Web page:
↓ Skip to main content

Collective decision making and social interaction rules in mixed-species flocks of songbirds

Overview of attention for article published in Animal Behaviour, September 2014
Altmetric Badge

About this Attention Score

  • In the top 25% of all research outputs scored by Altmetric
  • High Attention Score compared to outputs of the same age (92nd percentile)
  • Good Attention Score compared to outputs of the same age and source (78th percentile)

Mentioned by

twitter
36 tweeters

Citations

dimensions_citation
50 Dimensions

Readers on

mendeley
214 Mendeley
You are seeing a free-to-access but limited selection of the activity Altmetric has collected about this research output. Click here to find out more.
Title
Collective decision making and social interaction rules in mixed-species flocks of songbirds
Published in
Animal Behaviour, September 2014
DOI 10.1016/j.anbehav.2014.07.008
Pubmed ID
Authors

Damien R. Farine, Lucy M. Aplin, Colin J. Garroway, Richard P. Mann, Ben C. Sheldon

Abstract

Associations in mixed-species foraging groups are common in animals, yet have rarely been explored in the context of collective behaviour. Despite many investigations into the social and ecological conditions under which individuals should form groups, we still know little about the specific behavioural rules that individuals adopt in these contexts, or whether these can be generalized to heterospecifics. Here, we studied collective behaviour in flocks in a community of five species of woodland passerine birds. We adopted an automated data collection protocol, involving visits by RFID-tagged birds to feeding stations equipped with antennae, over two winters, recording 91 576 feeding events by 1904 individuals. We demonstrated highly synchronized feeding behaviour within patches, with birds moving towards areas of the patch with the largest proportion of the flock. Using a model of collective decision making, we then explored the underlying decision rule birds may be using when foraging in mixed-species flocks. The model tested whether birds used a different decision rule for conspecifics and heterospecifics, and whether the rules used by individuals of different species varied. We found that species differed in their response to the distribution of conspecifics and heterospecifics across foraging patches. However, simulating decisions using the different rules, which reproduced our data well, suggested that the outcome of using different decision rules by each species resulted in qualitatively similar overall patterns of movement. It is possible that the decision rules each species uses may be adjusted to variation in mean species abundance in order for individuals to maintain the same overall flock-level response. This is likely to be important for maintaining coordinated behaviour across species, and to result in quick and adaptive flock responses to food resources that are patchily distributed in space and time.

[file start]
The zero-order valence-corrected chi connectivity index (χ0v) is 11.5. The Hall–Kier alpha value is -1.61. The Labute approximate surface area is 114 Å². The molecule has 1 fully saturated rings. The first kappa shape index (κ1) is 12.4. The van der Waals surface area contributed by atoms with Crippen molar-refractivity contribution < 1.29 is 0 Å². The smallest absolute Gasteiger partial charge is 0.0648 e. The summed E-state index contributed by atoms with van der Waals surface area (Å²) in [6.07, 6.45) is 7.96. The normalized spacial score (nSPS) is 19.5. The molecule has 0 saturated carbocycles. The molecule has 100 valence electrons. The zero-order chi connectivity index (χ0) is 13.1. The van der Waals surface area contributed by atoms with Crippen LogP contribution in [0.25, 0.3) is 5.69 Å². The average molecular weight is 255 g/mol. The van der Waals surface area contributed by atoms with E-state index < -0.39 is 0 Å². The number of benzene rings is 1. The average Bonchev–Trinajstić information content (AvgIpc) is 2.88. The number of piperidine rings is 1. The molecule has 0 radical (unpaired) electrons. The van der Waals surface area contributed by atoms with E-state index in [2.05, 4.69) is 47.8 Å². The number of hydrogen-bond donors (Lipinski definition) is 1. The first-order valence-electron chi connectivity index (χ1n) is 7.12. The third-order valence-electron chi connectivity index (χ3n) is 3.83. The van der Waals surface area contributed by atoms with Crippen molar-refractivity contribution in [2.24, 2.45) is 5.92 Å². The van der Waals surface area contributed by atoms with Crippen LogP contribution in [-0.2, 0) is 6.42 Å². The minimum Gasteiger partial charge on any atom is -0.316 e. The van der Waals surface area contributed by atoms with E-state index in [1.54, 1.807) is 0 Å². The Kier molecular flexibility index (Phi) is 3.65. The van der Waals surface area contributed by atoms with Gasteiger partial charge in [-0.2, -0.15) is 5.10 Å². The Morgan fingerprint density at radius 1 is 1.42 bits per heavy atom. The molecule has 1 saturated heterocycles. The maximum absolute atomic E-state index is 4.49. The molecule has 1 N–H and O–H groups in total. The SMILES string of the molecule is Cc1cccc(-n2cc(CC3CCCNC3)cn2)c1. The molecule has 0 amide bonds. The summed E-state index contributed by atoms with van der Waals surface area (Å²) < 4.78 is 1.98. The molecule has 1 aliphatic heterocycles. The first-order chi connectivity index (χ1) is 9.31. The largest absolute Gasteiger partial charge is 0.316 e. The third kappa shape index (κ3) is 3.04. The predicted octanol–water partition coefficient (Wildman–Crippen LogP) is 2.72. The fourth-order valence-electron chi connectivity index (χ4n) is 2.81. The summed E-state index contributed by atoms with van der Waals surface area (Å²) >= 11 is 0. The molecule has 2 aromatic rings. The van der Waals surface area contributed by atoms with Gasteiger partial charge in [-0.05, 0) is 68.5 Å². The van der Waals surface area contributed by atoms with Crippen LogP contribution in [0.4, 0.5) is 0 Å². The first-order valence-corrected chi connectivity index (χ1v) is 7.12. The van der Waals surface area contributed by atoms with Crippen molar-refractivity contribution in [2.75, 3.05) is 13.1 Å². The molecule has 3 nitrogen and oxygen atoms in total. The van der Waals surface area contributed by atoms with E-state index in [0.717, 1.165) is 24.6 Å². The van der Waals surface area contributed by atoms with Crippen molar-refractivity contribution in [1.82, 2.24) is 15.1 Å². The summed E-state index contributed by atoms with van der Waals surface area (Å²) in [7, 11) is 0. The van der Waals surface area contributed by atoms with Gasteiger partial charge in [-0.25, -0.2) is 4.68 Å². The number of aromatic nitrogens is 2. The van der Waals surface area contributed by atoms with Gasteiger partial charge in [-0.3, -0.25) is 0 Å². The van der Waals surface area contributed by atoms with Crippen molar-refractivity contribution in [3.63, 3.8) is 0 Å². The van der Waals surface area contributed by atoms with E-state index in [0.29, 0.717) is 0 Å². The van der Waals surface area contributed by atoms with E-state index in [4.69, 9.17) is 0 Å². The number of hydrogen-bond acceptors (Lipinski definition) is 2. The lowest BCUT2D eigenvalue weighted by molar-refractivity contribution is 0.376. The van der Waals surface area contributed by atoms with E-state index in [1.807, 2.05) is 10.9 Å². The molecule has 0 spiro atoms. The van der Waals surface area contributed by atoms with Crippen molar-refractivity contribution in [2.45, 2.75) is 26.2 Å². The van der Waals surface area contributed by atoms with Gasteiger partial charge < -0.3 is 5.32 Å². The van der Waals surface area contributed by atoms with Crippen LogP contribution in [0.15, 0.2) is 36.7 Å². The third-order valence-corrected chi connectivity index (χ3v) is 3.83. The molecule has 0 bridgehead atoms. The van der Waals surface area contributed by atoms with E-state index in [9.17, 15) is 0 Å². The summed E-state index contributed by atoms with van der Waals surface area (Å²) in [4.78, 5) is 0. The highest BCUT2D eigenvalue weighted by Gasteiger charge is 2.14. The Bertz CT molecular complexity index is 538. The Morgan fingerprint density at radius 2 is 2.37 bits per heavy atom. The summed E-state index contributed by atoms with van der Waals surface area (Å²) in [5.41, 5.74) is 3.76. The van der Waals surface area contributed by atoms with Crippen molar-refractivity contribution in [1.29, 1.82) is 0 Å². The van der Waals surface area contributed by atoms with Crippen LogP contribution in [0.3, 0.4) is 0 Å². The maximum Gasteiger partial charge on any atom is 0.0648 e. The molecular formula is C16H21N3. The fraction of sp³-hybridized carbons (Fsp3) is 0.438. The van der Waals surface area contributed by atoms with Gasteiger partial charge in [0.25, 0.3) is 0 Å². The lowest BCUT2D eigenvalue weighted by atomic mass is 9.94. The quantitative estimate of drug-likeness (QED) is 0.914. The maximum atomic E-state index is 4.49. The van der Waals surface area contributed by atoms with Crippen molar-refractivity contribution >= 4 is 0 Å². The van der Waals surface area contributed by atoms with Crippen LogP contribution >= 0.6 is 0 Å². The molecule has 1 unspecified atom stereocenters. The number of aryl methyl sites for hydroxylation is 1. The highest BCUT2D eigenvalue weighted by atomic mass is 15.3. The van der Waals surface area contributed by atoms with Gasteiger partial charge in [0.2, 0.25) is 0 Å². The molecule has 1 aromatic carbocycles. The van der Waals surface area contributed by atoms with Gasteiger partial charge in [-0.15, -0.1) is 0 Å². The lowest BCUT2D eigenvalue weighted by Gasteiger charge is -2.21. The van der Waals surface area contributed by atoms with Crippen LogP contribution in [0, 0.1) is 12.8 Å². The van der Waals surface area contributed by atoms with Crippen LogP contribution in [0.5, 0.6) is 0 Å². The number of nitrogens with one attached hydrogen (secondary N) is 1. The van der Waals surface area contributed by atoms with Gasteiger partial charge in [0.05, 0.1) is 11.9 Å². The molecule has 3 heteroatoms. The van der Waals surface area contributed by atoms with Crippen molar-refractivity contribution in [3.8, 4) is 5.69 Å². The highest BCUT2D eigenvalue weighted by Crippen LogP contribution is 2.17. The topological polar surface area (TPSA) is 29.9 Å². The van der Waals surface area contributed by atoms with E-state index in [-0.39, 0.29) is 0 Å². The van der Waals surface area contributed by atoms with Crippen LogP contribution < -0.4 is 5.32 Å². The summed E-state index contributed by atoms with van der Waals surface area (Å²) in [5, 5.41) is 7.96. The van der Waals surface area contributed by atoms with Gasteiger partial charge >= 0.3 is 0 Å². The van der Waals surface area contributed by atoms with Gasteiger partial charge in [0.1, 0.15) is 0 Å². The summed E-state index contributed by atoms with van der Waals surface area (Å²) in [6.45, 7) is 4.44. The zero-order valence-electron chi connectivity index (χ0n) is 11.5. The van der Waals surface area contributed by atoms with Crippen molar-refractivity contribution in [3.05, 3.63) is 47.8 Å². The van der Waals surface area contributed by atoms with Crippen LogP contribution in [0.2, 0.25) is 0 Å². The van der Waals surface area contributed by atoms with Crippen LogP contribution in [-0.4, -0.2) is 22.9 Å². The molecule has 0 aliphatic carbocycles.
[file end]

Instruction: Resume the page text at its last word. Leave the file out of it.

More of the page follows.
Twitter Demographics

The data shown below were collected from the profiles of 36 tweeters who shared this research output. Click here to find out more about how the information was compiled.

Mendeley readers

The data shown below were compiled from readership statistics for 214 Mendeley readers of this research output. Click here to see the associated Mendeley record.

Geographical breakdown

Country Count As %
United Kingdom 4 2%
Spain 2 <1%
United States 2 <1%
Brazil 1 <1%
Germany 1 <1%
Portugal 1 <1%
Unknown 203 95%

Demographic breakdown

Readers by professional status Count As %
Student > Ph. D. Student 57 27%
Student > Master 39 18%
Researcher 33 15%
Student > Bachelor 27 13%
Student > Postgraduate 12 6%
Other 26 12%
Unknown 20 9%
Readers by discipline Count As %
Agricultural and Biological Sciences 122 57%
Environmental Science 22 10%
Psychology 6 3%
Engineering 4 2%
Biochemistry, Genetics and Molecular Biology 4 2%
Other 26 12%
Unknown 30 14%

Attention Score in Context

This research output has an Altmetric Attention Score of 20. This is our high-level measure of the quality and quantity of online attention that it has received. This Attention Score, as well as the ranking and number of research outputs shown below, was calculated when the research output was last mentioned on 27 April 2020.
All research outputs
#1,178,295
of 17,549,474 outputs
Outputs from Animal Behaviour
#637
of 4,960 outputs
Outputs of similar age
#15,210
of 206,924 outputs
Outputs of similar age from Animal Behaviour
#10
of 42 outputs
Altmetric has tracked 17,549,474 research outputs across all sources so far. Compared to these this one has done particularly well and is in the 93rd percentile: it's in the top 10% of all research outputs ever tracked by Altmetric.
So far Altmetric has tracked 4,960 research outputs from this source. They typically receive a lot more attention than average, with a mean Attention Score of 13.1. This one has done well, scoring higher than 87% of its peers.
Older research outputs will score higher simply because they've had more time to accumulate mentions. To account for age we can compare this Altmetric Attention Score to the 206,924 tracked outputs that were published within six weeks on either side of this one in any source. This one has done particularly well, scoring higher than 92% of its contemporaries.
We're also able to compare this research output to 42 others from the same source and published within six weeks on either side of this one. This one has done well, scoring higher than 78% of its contemporaries.